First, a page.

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Common Canadian finance myths debunked

With 340,000 immigrants that settle in Canada yearly, the abundance of information given to newcomers could see some myths and misconceptions make their way through, including common myths about credit, personal finance and mortgages.

Handling your finances correctly, including learning the truth behind common misconceptions, is an important step in securing yourself for a new future in Canada.

You heard: Income affects credit score.

Truth: Your income will not affect your credit score as it is a measure of your ability to pay your bills in a timely manner.

The score is determined based on the evidence of how finances and repayment were managed and is influenced by whether monthly bills are paid in a timely manner.

You heard: The moment you’ve paid off your debt, it’s removed from your credit report.

Truth: Information on your credit report stays there for up to seven years. While becoming debt-free can improve your financial health, you have to maintain an active credit account in a responsible manner to be able to improve your credit score.

You heard: Ditching your credit cards will improve your score.

Truth: Your credit score is solely based on your ability to pay your debts. To have a good credit score you have to use credit and use it responsibly.

You heard: You’re too young to save for retirement at 30.

Truth: The earlier you start saving, the better. With compound interest, what you save in as short a period as five years could make a huge difference when you retire.

You heard: Saving for retirement at 50 is way too late.

Truth: No matter your age, it is always a good idea to put some of your regular income towards retirement.

Having any nest egg is better than nothing at all. You can speak to a financial advisor to determine what works best for your situation.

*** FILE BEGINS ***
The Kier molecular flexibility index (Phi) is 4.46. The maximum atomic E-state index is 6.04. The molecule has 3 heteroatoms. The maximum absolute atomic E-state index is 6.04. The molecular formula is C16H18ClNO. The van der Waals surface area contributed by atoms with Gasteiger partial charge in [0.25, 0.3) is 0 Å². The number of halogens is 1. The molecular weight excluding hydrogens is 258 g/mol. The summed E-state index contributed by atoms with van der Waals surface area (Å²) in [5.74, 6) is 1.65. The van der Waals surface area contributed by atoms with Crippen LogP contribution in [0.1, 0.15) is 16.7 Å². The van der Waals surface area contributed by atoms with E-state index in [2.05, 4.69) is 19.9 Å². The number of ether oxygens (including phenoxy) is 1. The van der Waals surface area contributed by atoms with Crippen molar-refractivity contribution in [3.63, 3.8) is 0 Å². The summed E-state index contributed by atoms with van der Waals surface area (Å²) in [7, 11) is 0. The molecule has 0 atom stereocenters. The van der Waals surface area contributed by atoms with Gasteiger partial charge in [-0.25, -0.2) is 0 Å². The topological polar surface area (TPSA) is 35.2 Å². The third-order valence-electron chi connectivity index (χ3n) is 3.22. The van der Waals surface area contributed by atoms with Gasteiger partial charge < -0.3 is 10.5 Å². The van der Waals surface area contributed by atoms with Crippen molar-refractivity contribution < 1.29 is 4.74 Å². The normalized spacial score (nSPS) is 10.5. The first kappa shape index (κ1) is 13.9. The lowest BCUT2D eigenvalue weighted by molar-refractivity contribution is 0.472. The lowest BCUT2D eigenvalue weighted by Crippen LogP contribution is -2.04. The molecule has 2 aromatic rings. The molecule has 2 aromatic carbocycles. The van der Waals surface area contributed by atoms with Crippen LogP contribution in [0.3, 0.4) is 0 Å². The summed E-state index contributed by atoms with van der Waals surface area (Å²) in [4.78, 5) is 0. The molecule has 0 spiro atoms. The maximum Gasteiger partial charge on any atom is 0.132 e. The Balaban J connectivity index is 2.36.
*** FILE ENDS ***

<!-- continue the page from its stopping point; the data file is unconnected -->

You heard: There are  no saving or investing plans relevant for newcomers.

Truth: There is a variety of investing plans that newcomers can consider depending on their financial goals, such as Tax-Free Saving Accounts (TFSA) where investment earnings and withdrawals are tax-free.

Once you have a regular income, Registered Retirement Saving Plans (RRSP)  and Registered Education Savings Plan (RESP) can be explored.

You heard: You have to work for two years in Canada to qualify for a mortgage

Truth: Some places, such as RBC, offer special programs for people who are new to Canada, including mortgage specialists who can help you make the right decisions based on your own unique circumstances.

You heard: You must have a well-established credit history to qualify for a mortgage.

Truth: Even with a limited Canadian credit history, you may still qualify for a mortgage with larger banks such as RBC so long as the other eligibility requirements are met.                            

                                                                                                                                                 – Ivy Chiu

 

• Ivy Chiu is the Senior Director of Newcomer Segment at RBC Royal Bank.

Posted: Nov 4, 2019

November 2019

Centennial College



Immigration Peel Canada



© CanadaBound Immigrant 2016